Harmon’s letter also alerted Spanish authorities that Carvajal was known to use wigs and other disguises, as well as undergo plastic surgery, to avoid detection. The DEA declined to comment.

Spanish police said a dog was Carvajal’s constant companion in what was otherwise a very lonely, restricted life.

“He changed hideouts every three months, using properties in which he lived cloistered, without going out into the streets, for fear he would be recognized publicly,” police said in a statement.

Steeped in spy craft, he changed phones often and relied on others to deliver food. He breathed fresh air only at night, when he would step onto his apartment’s plant-covered balcony in disguise.

Video released by Spain’s National Police on Friday showed special forces breaking into the apartment, where the fugitive’s presence had gone unnoticed even by those sharing the 12-story building.

The U.S. had offered $10 million for Carvajal’s arrest, repeatedly advertising the reward as bait in the hopes that someone from Carvajal’s inner circle would betray him.

But it’s not immediately clear if somebody snitched. His wife Angélica Flores, who lived in Madrid with the couple’s five children and other relatives, provided little insight.

“I’m prepared for either situation, the good or the bad,” she told the AP when contacted by phone with the news. “It’s up to him and others to give statements. This case will continue and we’ll see how it ends.”

The case against Carvajal in New York centers on a DC-9 jet from Caracas that landed in southern Mexico in 2006 with 5.6 tons of cocaine packed into 128 suitcases. He faces incriminating evidence from phone records, drug ledgers and the testimony of at least 10 witnesses, among them former members of the so-called “Cartel of the Suns” comprised of corrupt Venezuelan military officers deep into the narcotics trade, according to an affidavit accompanying the indictment.

The New York indictment also repeats an accusation that Carvajal provided Colombian rebels with automatic weapons and protection inside Venezuela.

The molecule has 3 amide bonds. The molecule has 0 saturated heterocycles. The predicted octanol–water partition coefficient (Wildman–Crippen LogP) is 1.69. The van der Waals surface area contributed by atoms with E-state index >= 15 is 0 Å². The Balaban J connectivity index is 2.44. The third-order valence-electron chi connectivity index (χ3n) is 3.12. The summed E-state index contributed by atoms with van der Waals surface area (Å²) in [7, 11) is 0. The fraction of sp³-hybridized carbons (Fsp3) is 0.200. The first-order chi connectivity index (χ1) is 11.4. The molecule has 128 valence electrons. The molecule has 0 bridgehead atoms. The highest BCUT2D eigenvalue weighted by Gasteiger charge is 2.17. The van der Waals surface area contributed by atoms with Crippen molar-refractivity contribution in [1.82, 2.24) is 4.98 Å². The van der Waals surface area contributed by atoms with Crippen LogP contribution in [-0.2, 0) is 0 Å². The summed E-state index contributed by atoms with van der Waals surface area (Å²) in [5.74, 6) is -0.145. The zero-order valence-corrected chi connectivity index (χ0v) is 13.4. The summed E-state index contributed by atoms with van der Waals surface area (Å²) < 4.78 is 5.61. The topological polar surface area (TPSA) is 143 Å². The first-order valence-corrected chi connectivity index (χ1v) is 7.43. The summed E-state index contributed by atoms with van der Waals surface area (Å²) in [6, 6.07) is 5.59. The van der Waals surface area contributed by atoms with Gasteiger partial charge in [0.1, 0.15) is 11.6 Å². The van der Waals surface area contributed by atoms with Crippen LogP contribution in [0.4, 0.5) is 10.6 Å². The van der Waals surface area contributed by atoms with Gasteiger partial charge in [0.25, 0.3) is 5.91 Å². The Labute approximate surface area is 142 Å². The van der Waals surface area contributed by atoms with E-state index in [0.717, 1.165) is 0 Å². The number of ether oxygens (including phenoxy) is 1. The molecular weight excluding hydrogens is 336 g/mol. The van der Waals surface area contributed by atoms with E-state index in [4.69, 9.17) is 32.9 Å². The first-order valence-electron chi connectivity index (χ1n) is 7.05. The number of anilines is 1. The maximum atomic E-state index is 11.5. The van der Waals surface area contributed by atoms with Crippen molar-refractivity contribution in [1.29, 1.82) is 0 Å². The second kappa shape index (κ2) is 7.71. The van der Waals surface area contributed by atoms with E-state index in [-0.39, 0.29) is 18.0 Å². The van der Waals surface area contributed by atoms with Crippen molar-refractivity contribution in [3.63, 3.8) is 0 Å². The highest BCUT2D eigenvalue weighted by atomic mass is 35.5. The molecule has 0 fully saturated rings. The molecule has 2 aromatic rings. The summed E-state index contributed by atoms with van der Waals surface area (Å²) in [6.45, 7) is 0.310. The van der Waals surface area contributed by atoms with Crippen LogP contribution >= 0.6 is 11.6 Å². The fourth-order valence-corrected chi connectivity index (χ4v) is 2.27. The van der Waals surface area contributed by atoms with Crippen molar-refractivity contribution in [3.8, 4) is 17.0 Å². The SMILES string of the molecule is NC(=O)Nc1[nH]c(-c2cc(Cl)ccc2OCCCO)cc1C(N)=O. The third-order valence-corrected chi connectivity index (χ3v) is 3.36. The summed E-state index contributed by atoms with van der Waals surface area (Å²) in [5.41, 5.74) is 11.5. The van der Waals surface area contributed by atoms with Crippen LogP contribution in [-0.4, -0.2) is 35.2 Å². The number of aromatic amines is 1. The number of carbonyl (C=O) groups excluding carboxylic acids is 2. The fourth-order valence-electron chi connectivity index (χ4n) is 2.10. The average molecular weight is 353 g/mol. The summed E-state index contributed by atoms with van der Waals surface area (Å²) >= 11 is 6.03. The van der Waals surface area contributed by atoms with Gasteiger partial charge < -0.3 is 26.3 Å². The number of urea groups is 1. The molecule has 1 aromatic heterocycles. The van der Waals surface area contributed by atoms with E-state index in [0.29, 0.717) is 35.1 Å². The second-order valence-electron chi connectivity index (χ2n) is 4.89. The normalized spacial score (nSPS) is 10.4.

“Carvajal is the key link that can explain the business dealings between Colombian guerrillas, Mexican drug cartels and other criminal organizations in the U.S. and Europe,” said Martin Rodil, a Washington-based security consultant for U.S. law enforcement who has worked on multiple Venezuelan investigations. “He was the hinge between all those groups.”

The former general has scoffed at the allegations. He says his contacts with the FARC — designated a terrorist organization by the U.S. — were authorized by Chávez and limited to securing the release of a kidnapped Venezuelan businessman and paving the way for peace talks with the Colombian government. He also maintains that judicial probes in Venezuela and Mexico never linked him to the cocaine-laden plane and that the aircraft’s owner backs his alibi.

The extradition order against Carvajal followed a back-and-forth legal battle in which Spain’s National Court reversed an earlier ruling by a high court magistrate throwing out the U.S. warrant for being politically motivated. In the interim, Carvajal was released and fled when he was tipped off he would be rearrested. He wasn’t heard from again except when he said last year that he was going underground to protest what he viewed as political interference in his case.

He resurfaced on social media earlier this month, posting what could be a preview of his eventual defense: a statement accusing former Colombian President Álvaro Uribe, who was for years the U.S.′ main caretaker in the war on drugs, of “fabricating” evidence against him and the Chávez government even as it was cooperating with U.S. prosecutors to arrest Colombian narcos hiding inside Venezuela

“It’s a lie that will eventually collapse,” Carvajal wrote. “I’ve always trusted that the truth will prevail.”


Goodman reported from Miami.